Do you struggle to believe some of the stories told in Genesis?

Creation, Adam and Eve, Noah’s Ark and the Flood, the Tower of Babel, Sodom and Gomorrah.

When Moses came down from the mountain with God’s Law on those two tablets, the Israelites he had left down below didn’t know the triune God. They made a golden calf proving as much!

So Moses, inspired by the Holy Spirit, set about writing. Through the stories of creation, Adam and Eve, Noah, Abraham, Issac, Jacob, and Joseph he explains who God is and what he had done for them.

He also revealed how they should live in sight of their God and in light of their exodus.

Today, the Bible serves us in the same way.

As Paul tells Timothy

[15] …from childhood you have been acquainted with the sacred writings, which are able to make you wise for salvation through faith in Christ Jesus. [16] All Scripture is breathed out by God and profitable for teaching, for reproof, for correction, and for training in righteousness, [17] that the man of God may be complete, equipped for every good work.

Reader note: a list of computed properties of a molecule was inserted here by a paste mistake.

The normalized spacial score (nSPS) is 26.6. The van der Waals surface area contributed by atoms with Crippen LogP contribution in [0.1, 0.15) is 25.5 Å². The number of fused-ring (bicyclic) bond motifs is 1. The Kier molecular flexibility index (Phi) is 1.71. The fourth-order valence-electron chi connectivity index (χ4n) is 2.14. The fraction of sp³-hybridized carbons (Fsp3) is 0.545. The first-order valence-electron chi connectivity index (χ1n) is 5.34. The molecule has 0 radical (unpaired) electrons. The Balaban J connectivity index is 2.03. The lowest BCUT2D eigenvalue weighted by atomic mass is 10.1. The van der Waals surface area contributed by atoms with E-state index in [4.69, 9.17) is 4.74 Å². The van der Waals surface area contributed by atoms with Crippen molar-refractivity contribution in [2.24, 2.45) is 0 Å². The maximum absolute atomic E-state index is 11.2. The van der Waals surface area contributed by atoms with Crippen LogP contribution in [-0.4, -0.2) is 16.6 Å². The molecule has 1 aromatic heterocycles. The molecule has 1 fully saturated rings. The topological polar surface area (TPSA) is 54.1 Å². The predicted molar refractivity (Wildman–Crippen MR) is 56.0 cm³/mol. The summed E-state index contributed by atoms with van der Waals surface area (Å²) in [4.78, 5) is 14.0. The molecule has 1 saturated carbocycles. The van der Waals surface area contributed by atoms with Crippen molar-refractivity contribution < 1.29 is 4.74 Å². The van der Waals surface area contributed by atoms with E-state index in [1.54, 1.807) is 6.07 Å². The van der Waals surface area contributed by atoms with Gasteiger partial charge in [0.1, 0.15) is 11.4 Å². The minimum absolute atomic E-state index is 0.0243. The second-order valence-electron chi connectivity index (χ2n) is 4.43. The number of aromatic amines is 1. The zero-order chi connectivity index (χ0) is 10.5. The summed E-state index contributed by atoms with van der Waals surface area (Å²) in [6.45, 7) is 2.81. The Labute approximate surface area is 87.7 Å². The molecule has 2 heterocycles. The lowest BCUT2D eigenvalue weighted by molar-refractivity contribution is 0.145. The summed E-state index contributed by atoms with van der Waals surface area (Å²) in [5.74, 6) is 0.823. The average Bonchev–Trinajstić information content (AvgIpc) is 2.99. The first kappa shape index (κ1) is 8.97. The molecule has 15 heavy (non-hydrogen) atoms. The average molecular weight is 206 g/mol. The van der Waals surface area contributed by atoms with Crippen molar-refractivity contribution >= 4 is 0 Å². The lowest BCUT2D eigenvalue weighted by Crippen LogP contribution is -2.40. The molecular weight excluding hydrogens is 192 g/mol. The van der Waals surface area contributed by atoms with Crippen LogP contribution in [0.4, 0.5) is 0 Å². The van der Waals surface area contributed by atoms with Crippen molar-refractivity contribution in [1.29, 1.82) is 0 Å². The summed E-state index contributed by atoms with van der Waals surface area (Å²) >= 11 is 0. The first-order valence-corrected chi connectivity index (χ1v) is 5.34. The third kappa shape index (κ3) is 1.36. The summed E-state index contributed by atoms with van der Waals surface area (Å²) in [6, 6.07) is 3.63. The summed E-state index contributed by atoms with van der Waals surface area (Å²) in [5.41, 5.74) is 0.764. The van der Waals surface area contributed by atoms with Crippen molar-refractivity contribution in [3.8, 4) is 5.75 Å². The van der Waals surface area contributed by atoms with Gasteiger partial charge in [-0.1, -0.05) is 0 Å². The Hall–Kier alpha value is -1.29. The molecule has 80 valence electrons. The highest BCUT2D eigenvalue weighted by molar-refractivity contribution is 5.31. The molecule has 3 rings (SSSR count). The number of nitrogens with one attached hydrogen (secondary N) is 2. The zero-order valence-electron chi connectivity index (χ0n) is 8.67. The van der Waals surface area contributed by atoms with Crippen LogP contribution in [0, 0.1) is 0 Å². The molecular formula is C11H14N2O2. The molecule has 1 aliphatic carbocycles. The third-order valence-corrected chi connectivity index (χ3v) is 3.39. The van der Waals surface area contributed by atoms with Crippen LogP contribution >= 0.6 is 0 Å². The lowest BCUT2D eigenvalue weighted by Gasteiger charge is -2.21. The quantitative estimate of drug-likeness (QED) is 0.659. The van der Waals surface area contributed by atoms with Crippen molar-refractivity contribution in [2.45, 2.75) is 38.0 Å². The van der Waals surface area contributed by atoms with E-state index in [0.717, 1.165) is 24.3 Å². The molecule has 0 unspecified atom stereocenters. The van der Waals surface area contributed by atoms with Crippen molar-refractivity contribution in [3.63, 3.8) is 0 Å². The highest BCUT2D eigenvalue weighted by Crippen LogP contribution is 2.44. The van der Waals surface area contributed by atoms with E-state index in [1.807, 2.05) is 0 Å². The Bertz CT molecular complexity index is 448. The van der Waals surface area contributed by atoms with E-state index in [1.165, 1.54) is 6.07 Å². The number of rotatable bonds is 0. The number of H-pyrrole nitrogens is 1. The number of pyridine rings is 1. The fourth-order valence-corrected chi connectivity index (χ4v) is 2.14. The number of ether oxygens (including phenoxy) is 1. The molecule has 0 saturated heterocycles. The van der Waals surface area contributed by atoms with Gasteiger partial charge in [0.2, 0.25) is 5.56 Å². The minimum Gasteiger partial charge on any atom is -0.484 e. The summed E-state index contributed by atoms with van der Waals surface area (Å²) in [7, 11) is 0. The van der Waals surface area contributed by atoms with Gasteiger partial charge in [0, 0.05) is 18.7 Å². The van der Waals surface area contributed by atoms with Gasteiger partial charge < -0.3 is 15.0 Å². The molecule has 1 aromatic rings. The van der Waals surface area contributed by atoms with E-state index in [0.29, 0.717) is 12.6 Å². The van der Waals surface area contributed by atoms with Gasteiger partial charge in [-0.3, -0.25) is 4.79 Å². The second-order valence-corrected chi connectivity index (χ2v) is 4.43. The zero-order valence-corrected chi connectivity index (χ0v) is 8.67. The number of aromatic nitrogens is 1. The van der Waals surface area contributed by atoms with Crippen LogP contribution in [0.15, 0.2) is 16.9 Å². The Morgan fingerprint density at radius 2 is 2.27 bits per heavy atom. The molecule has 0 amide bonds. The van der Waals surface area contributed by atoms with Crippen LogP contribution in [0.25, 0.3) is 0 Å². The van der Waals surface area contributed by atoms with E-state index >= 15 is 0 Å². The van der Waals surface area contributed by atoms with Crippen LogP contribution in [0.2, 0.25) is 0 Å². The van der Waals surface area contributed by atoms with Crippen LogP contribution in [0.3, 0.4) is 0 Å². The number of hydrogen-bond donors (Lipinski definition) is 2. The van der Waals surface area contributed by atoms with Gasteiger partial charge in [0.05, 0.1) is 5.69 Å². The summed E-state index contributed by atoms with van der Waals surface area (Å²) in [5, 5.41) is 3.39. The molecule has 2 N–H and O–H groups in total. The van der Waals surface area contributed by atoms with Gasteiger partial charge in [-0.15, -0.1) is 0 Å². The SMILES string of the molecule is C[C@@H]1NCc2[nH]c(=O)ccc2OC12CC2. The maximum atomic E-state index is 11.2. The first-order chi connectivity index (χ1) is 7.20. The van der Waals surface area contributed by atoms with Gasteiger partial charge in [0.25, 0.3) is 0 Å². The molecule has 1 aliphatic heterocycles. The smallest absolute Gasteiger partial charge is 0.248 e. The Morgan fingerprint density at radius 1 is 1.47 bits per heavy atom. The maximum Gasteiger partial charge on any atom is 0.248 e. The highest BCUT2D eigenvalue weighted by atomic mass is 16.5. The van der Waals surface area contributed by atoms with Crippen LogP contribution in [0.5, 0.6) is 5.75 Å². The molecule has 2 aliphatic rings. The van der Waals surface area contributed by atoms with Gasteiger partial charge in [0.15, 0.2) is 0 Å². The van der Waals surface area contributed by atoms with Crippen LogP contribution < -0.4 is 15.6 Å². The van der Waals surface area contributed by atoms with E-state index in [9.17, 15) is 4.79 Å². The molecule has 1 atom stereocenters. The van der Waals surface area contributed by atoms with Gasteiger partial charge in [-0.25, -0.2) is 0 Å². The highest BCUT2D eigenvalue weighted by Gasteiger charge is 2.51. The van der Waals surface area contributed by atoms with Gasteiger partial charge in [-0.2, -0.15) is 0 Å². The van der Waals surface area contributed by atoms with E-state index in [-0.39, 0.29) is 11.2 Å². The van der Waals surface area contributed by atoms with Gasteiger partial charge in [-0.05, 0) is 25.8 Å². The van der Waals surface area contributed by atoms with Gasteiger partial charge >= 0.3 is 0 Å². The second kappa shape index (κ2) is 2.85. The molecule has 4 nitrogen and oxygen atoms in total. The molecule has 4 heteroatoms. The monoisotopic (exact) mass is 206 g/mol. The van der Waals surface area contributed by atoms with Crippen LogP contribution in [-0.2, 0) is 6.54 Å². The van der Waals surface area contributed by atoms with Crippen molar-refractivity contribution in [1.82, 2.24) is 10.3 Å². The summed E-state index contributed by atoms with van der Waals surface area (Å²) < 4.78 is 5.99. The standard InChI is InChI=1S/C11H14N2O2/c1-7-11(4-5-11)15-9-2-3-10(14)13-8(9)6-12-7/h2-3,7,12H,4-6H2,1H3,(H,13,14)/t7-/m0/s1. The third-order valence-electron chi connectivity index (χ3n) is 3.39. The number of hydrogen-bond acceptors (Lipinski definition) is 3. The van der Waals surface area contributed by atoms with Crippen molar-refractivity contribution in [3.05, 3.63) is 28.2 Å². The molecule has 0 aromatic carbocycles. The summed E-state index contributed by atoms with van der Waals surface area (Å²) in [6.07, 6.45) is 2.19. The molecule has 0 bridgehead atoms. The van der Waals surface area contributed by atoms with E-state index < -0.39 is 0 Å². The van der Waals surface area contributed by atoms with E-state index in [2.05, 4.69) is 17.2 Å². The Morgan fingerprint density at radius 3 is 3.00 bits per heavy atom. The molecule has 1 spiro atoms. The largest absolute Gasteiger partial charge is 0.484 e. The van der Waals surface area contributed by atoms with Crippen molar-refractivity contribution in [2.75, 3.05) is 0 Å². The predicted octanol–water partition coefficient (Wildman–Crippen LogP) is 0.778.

The Person and The Work

When you sit down to read Harry Potter, you should expect to learn about Harry Potter. When you watch the latest Spiderman movie, you should expect to learn about Peter Parker. Why would we expect anything different from the Bible?

We’ve already established that Jesus taught the Scriptures are all about him. But how exactly? What did Jesus share with the disciples as they journeyed those seven miles?

Type and Shadows

Jesus explained how he was present in type and shadow throughout the Old Testament.

He probably started with creation and explained that

[3] All things were made through him, and without him was not any thing made that was made.

He probably explained that Adam, Melchizedek, Isaac, Moses, David, Jonah, the Tabernacle, the Temple, to name a few were all types of Christ that point to him and reveal his true character and saving work.

For example, Adam represented all men and fell into sin. Whereas Christ secures eternal life for all men found in him.